Model 1 (R2 = 20)Model 2 (R2 = 23)Model 3 (R2 = 20)Model 4 (R2 = 21)Model 5 (R2 = 23)Model 6 (R2 = 25)
β ± SEP%Δ R2β ± SEP% Δ R2β ± SEP%Δ R2β ± SEP%Δ R2β ± SEP%Δ R2β ± SEP%Δ R2
  • *

    HOMA-B = homeostatic model assessment of beta cell function; β = regression coefficient; %Δ = percentage change; ACE = angiotensin-converting enzyme; ARB = angiotensin II type 1 receptor blocker; GCs = glucocorticoids; hsCRP = high-sensitivity C-reactive protein; DAS28 = Disease Activity Score assessed using 28-joint counts for swelling and tenderness; ESR = erythrocyte sedimentation rate.

  • Logarithmically transformed.

Age−0.0062 ± 0.00350.08−0.0057 ± 0.00340.09−0.0064 ± 0.00350.07−0.0064 ± 0.00340.06−0.0063 ± 0.00330.07−0.0057 ± 0.00330.09
Waist circumference0.0042 ± 0.00280.10.0046 ± 0.00280.10.0043 ± 0.00290.10.0042 ± 0.00280.10.0039 ± 0.00270.20.0049 ± 0.00270.08
Hypertension0.1030 ± 0.08460.20.1186 ± 0.08270.20.1079 ± 0.08450.20.1132 ± 0.08390.20.1271 ± 0.08300.10.1180 ± 0.08120.2
Diuretic and/or β-blocker use−0.1143 ± 0.09710.2−0.0941 ± 0.09550.3−0.1204 ± 0.09740.2−0.0973 ± 0.09730.3−0.0814 ± 0.09630.4−0.0892 ± 0.09440.4
ACE inhibitor or ARB use0.1454 ± 0.09750.10.1320 ± 0.09530.20.1593 ± 0.09690.10.1445 ± 0.09650.10.1190 ± 0.09620.20.1210 ± 0.09450.2
Cumulative dose of GCs0.0682 ± 0.02060.001550.0548 ± 0.02080.01260.0668 ± 0.02060.002500.0550 ± 0.02200.01270.0502 ± 0.02150.02110.0558 ± 0.02030.00726
hsCRP−0.0009 ± 0.00090.3               
DAS28   −0.0362 ± 0.01630.0319            
ESR      −0.0592 ± 0.06780.4         
No. of swollen joints         −0.1161 ± 0.07840.1      
No. of tender joints            −0.1606 ± 0.07240.0319   
Patient's assessment of disease activity               −0.0273 ± 0.01030.00925

Thirteen patients in this cohort (14%) had low-grade inflammation (hsCRP level ≤1.92 mg/liter) (Table 1). In the general population, low-grade inflammation is associated with insulin resistance but not with beta cell function (35). Therefore, we repeated the regression models for beta cell function after exclusion of patients with low-grade inflammation (Table 6). This did not materially alter the associations between the cumulative glucocorticoid dose as well as the disease activity variables and beta cell function. However, the model R2 increased from a range of 20–25 (Table 5) to a range of 26–33 (Table 6). Moreover, in patients with high-grade inflammation, age was associated with decreased beta cell function, accounting for 13–23% of the model R2 for HOMA-B, whereas the use of ACE inhibitors and/or ARBs was associated with enhanced beta cell function in 3 of the 6 regression models, accounting for 13–18% of the model R2 for HOMA-B in the respective models.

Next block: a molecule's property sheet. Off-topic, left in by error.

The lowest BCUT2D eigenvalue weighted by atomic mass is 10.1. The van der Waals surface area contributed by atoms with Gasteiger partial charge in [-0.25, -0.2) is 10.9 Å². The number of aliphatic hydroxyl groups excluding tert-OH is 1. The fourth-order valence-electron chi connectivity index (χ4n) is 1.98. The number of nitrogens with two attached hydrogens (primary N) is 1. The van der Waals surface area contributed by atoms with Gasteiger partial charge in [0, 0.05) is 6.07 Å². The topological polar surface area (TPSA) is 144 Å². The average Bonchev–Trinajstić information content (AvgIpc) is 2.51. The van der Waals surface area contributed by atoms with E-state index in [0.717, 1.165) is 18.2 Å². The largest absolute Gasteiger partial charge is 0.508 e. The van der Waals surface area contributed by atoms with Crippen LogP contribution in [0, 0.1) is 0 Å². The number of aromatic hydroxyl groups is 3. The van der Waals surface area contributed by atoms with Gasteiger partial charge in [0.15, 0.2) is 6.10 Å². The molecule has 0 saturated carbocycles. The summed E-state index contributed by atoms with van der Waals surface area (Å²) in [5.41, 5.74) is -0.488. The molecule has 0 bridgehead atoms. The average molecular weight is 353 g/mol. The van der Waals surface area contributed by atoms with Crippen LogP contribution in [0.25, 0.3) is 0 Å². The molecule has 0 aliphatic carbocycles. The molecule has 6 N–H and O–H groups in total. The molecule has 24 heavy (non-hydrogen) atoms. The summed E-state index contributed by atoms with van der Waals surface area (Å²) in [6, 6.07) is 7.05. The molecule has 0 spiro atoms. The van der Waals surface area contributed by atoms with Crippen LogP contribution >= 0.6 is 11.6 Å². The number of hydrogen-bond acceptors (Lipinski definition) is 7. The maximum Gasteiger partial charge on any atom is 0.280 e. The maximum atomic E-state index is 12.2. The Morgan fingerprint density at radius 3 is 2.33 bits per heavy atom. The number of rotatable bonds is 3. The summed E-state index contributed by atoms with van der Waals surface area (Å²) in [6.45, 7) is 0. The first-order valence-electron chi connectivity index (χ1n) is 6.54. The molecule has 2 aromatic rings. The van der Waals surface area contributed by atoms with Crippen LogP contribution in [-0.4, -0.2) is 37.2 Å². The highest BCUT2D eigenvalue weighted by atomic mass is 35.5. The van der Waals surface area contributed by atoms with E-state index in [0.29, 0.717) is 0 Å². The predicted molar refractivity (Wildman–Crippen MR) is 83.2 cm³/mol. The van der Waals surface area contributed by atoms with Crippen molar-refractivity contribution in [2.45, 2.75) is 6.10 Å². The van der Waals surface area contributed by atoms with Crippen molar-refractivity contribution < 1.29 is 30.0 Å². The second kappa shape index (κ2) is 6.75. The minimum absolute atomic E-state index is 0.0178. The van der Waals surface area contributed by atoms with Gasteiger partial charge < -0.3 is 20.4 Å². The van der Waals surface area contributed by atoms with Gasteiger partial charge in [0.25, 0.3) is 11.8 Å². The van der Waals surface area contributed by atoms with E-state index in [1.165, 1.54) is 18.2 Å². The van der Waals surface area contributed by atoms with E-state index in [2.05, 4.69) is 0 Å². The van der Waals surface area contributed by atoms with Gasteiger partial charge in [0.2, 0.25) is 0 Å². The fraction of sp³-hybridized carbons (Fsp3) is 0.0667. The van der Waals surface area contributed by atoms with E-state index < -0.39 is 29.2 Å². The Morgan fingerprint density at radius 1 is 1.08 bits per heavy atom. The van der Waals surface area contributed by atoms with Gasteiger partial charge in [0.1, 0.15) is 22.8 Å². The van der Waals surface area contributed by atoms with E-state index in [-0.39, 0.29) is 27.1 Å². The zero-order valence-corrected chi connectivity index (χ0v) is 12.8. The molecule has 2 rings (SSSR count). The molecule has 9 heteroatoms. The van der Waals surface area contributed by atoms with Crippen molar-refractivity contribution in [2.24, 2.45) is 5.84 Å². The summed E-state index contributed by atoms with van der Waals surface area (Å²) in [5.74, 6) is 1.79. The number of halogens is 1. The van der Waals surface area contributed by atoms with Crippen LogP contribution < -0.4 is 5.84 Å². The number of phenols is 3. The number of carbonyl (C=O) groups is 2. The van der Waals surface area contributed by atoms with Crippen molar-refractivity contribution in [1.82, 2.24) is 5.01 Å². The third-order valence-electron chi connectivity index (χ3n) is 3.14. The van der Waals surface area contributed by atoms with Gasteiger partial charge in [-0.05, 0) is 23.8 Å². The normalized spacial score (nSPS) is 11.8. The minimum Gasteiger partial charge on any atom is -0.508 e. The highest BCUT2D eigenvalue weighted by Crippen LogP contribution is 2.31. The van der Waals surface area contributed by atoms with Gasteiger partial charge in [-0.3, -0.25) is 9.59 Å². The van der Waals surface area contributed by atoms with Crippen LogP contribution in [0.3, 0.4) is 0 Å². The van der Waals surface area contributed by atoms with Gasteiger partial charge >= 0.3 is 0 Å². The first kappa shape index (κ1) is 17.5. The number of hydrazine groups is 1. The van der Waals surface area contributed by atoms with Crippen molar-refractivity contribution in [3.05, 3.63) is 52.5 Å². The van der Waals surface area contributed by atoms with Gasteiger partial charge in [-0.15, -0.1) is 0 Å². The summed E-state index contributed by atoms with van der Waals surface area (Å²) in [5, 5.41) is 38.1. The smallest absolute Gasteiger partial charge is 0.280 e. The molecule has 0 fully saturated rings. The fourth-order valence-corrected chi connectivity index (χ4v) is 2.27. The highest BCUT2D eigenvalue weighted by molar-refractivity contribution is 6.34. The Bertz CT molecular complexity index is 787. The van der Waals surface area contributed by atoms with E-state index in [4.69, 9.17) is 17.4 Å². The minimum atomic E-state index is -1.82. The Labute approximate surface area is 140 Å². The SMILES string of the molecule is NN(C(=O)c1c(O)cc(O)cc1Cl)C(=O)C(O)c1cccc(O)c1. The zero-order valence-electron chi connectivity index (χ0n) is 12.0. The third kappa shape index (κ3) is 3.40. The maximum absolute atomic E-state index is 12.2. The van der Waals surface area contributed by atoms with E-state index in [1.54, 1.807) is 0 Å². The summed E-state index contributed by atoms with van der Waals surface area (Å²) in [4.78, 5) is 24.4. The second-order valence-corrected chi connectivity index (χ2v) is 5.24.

Table 6. Mixed regression models for HOMA-B in 81 rheumatoid arthritis patients with high-grade inflammation*
 Model 1 (R2 = 26)Model 2 (R2 = 30)Model 3 (R2 = 26)Model 4 (R2 = 30)Model 5 (R2 = 32)Model 6 (R2 = 33)
β ± SEP%Δ R2β ± SEP%Δ R2β ± SEP%Δ R2β ± SEP%Δ R2β ± SEP%Δ R2β ± SEP%Δ R2
  • *

    High-grade inflammation was defined as a high-sensitivity C-reactive protein (hsCRP) value >1.92 mg/liter. HOMA-B = homeostatic model assessment of beta cell function; β = regression coefficient; %Δ = percentage change; ACE = angiotensin-converting enzyme; ARB = angiotensin II type 1 receptor blocker; GCs = glucocorticoids; DAS28 = Disease Activity Score assessed using 28-joint counts for swelling and tenderness; ESR = erythrocyte sedimentation rate.

  • Logarithmically transformed.

Age−0.0090 ± 0.00360.0223−0.0076 ± 0.00350.0315−0.0086 ± 0.00360.0222−0.0084 ± 0.00350.0220−0.0081 ± 0.00340.0217−0.0072 ± 0.00340.0413
Waist circumference0.0037 ± 0.00300.20.0041 ± 0.00280.20.0040 ± 0.00290.20.0039 ± 0.00280.20.0035 ± 0.00280.20.0045 ± 0.00280.1